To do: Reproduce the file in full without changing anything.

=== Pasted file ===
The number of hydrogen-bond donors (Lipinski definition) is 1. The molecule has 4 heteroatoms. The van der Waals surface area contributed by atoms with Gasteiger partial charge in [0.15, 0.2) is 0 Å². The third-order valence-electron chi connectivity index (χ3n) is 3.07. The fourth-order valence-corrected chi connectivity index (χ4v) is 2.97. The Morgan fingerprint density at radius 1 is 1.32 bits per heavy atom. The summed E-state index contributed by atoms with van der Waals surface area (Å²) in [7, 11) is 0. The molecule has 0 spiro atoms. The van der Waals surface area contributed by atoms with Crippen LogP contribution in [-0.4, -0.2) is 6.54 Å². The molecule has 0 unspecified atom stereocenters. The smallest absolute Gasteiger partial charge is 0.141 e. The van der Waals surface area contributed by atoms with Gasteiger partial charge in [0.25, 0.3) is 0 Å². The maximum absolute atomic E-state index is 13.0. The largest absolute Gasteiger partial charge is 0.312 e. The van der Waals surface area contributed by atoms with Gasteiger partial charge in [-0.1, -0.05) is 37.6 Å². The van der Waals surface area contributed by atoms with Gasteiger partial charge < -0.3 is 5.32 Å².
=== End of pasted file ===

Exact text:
The number of hydrogen-bond donors (Lipinski definition) is 1. The molecule has 4 heteroatoms. The van der Waals surface area contributed by atoms with Gasteiger partial charge in [0.15, 0.2) is 0 Å². The third-order valence-electron chi connectivity index (χ3n) is 3.07. The fourth-order valence-corrected chi connectivity index (χ4v) is 2.97. The Morgan fingerprint density at radius 1 is 1.32 bits per heavy atom. The summed E-state index contributed by atoms with van der Waals surface area (Å²) in [7, 11) is 0. The molecule has 0 spiro atoms. The van der Waals surface area contributed by atoms with Crippen LogP contribution in [-0.4, -0.2) is 6.54 Å². The molecule has 0 unspecified atom stereocenters. The smallest absolute Gasteiger partial charge is 0.141 e. The van der Waals surface area contributed by atoms with Gasteiger partial charge in [0.25, 0.3) is 0 Å². The maximum absolute atomic E-state index is 13.0. The largest absolute Gasteiger partial charge is 0.312 e. The van der Waals surface area contributed by atoms with Gasteiger partial charge in [-0.1, -0.05) is 37.6 Å². The van der Waals surface area contributed by atoms with Gasteiger partial charge < -0.3 is 5.32 Å².